• Diagnostic accuracy of two rK39 antigen-based dipsticks and the formol gel test for rapid diagnosis of visceral leishmaniasis in northeastern Uganda.

      Chappuis, F; Mueller, Y; Nguimfack, A; Rwakimari, J; Couffignal, S; Boelaert, M; Cavailler, P; Loutan, L; Piola, P; Travel and Migration Medicine Unit, Geneva University Hospital, Rue Micheli-du-Crest 24, 1211 Geneva 14, Switzerland. francois.chappuis@hcuge.ch (American Society for Microbiology, 2005-12)
      The development of an accurate, practical, and affordable diagnostic test is essential to improve the management of visceral leishmaniasis (VL) in remote health centers. We evaluated the Formol Gel test (FGT) and two rK39 antigen-based dipsticks, the DUAL-IT L/M, and the Kalazar Detect for VL diagnosis in Amudat Hospital in Uganda. The DUAL-IT L/M was also evaluated for the diagnosis of malaria. All patients clinically suspect of VL were prospectively included in the study between October 2003 and March 2004. The gold standard used to define a VL case was a positive spleen aspirate or a direct agglutination test titer of >1:12,800 with an appropriate clinical response to antileishmanial therapy. A total of 131 VL and 112 non-VL patients were included in the analysis. The DUAL IT L/M was found to be more sensitive than the Kalazar Detect: 97% (95% confidence interval [95%CI] = 92 to 99%) versus 82% (95%CI = 74 to 87%). The Kalazar Detect and the DUAL IT L/M were highly specific (99% [95%CI = 95 to 100%] and 97% [95%CI = 92 to 99%], respectively). The FGT lacked both sensitivity (66% [95%CI = 57 to 73%]) and specificity (90% [95%CI = 83 to 94%]). The sensitivity of the DUAL IT L/M for malaria was only 57% (95%CI = 37 to 76%). The two rK39 dipsticks can be used for diagnostic confirmation of VL in this region. The DUAL-IT L/M without its malaria diagnostic component (DiaMed-IT LEISH) will be adopted as first-line test for VL in Uganda.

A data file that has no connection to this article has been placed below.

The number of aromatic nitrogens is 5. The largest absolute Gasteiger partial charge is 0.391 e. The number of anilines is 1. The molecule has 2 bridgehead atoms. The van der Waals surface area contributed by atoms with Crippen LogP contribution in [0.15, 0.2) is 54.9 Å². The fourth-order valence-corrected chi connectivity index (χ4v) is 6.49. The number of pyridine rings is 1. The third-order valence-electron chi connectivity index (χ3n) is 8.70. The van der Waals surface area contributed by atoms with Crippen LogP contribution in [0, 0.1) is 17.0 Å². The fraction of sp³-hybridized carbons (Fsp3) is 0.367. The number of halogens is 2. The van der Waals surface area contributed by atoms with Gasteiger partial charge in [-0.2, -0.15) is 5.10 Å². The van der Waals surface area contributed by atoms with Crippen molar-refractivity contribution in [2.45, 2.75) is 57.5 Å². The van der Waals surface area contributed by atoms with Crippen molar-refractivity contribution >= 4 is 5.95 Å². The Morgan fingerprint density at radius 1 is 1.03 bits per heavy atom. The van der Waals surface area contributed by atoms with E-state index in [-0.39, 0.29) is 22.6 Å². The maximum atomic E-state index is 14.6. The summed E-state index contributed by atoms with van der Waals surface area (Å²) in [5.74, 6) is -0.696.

• Evaluating Ten Commercially-Available SARS-CoV-2 Rapid Serological Tests Using the STARD (Standards for Reporting of Diagnostic Accuracy Studies) Method.

      Dortet, L; Ronat, JB; Vauloup-Fellous, C; Langendorf, C; Mendels, DA; Emeraud, C; Oueslati, S; Girlich, D; Chauvin, A; Afdjei, A; et al. (American Society for Microbiology, 2020-11-25)
      Numerous SARS-CoV-2 rapid serological tests have been developed, but their accuracy has usually been assessed using very few samples, and rigorous comparisons between these tests are scarce. In this study, we evaluated and compared 10 commercially-available SARS-CoV-2 rapid serological tests using the STARD methodology (Standards for Reporting of Diagnostic Accuracy Studies). 250 sera from 159 PCR-confirmed SARS-CoV-2 patients (collected from 0 to 32 days after onset of symptoms) were tested with rapid serological tests. Control sera (N = 254) were retrieved from pre-COVID periods from patients with other coronavirus infections (N = 11), positive rheumatoid factors (N = 3), IgG/IgM hyperglobulinemia (N = 9), malaria (n = 5), or no documented viral infection (N = 226). All samples were tested using rapid lateral flow immunoassays (LFIA) from 10 manufacturers. Only four tests achieved ≥98% specificity, with other tests ranging from 75.7%-99.2%. Sensitivities varied by the day of sample collection, from 31.7%-55.4% (Days 0-9), 65.9%-92.9% (Days 10-14), and 81.0%-95.2% (>14 days) after the onset of symptoms, respectively. Only three tests evaluated met French Health Authorities’ thresholds for SARS-CoV-2 serological tests (≥90% sensitivity + ≥98% specificity). Overall, the performances between tests varied greatly, with only a third meeting acceptable specificity and sensitivity thresholds. Knowing the analytical performance of these tests will allow clinicians and most importantly laboratorians to use them with more confidence, could help determine the general population’s immunological status, and may help to diagnose some patients with false-negative RT-PCR results.
    • Evaluation of OMNIgene® SPUTUM and ethanol reagent for preservation of sputum prior to Xpert and culture testing in Uganda.